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Strategizing research and development investments in climate change adaptation for root, tuber and banana crops in the African Great Lakes Region: a spatial prioritisation and targeting framework
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CONTEXT Given the significance of climate change impacts on farming communities, large investments are made by research and development actors, including farmers themselves, to adapt agricultural systems. A data-driven approach is required to guide these investments and maximize their impact. In the African Great Lakes Region (GLR), root, tuber and banana (RT&B) crops are a vital component of smallholder farming systems, but little is known about strategies to mitigate climate change impacts on these crops. OBJECTIVE The objective of this study was to develop a spatial prioritisation and targeting framework based on the risk of climate-related impacts to guide research investments and prioritisation in CSA for RT&B crops in the GLR. METHODS Climate change impact data on crop suitability were layered onto other spatially-explicit biophysical and socio-economic data to map clusters of homologous regions, called socio-agroeocological homologues (SAHs). The SAHs were defined by the risk of climate-related impacts, resulting from the interaction of hazards, exposure and vulnerability. The framework was applied to RT&B crops (banana, potato, cassava and sweetpotato) in the African GLR. Its utility was illustrated by elaborating adaptation scenarios for selected SAHs of one long-duration (banana) and one short-duration (potato) RT&B crop. RESULTS AND CONCLUSION Four SAHs were identified for banana, potato and sweetpotato and five for cassava. For each crop, SAHs were prioritised for investment in climate change adaptation based on the level of risk of climate-related impacts. Scenario analysis showed that the introduction of drought-tolerant varieties would increase suitability for banana from 0.30 to 0.47 under baseline conditions and from 0.54 to 0.71 under future climates in a prioritised SAH with low to moderate suitability for typical varieties. For potato, the introduction of heat-tolerant genotypes, intercropping with legumes or the combination of both would allow compensating negative impacts of climate change on crop suitability in two SAHs representing important mid-altitude potato growing areas, from an average of −0.19 and −0.16 to an average of up to +0.25 and + 0.15 respectively. Scaling approaches should consider the difference in socio-economic conditions between the two SAHs. SIGNIFICANCE We envision the framework to be useful for a diverse range of users throughout the innovation and scaling continuum to understand where climate change impacts are expected to be most severe, what type of innovations are needed to help farmers adapt, and how these innovations should be scaled to enable uptake by considering socio-economic drivers of adoption.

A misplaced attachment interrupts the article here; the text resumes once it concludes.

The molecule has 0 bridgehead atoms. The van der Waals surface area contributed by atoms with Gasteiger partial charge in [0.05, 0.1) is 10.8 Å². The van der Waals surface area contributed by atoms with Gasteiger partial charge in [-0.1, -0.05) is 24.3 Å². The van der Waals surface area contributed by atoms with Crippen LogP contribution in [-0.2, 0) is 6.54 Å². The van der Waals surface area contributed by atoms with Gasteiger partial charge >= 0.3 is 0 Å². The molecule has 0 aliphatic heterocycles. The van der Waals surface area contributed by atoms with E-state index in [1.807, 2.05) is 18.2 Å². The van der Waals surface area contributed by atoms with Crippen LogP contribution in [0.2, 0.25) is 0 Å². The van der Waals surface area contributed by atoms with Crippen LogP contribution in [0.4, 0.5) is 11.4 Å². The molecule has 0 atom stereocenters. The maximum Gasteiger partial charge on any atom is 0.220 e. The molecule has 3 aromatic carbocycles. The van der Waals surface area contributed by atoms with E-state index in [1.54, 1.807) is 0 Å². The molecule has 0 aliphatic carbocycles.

James Legg and Bernard Vanlauwe
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Permanent link to this itemhttps://hdl.handle.net/20.500.12478/7839
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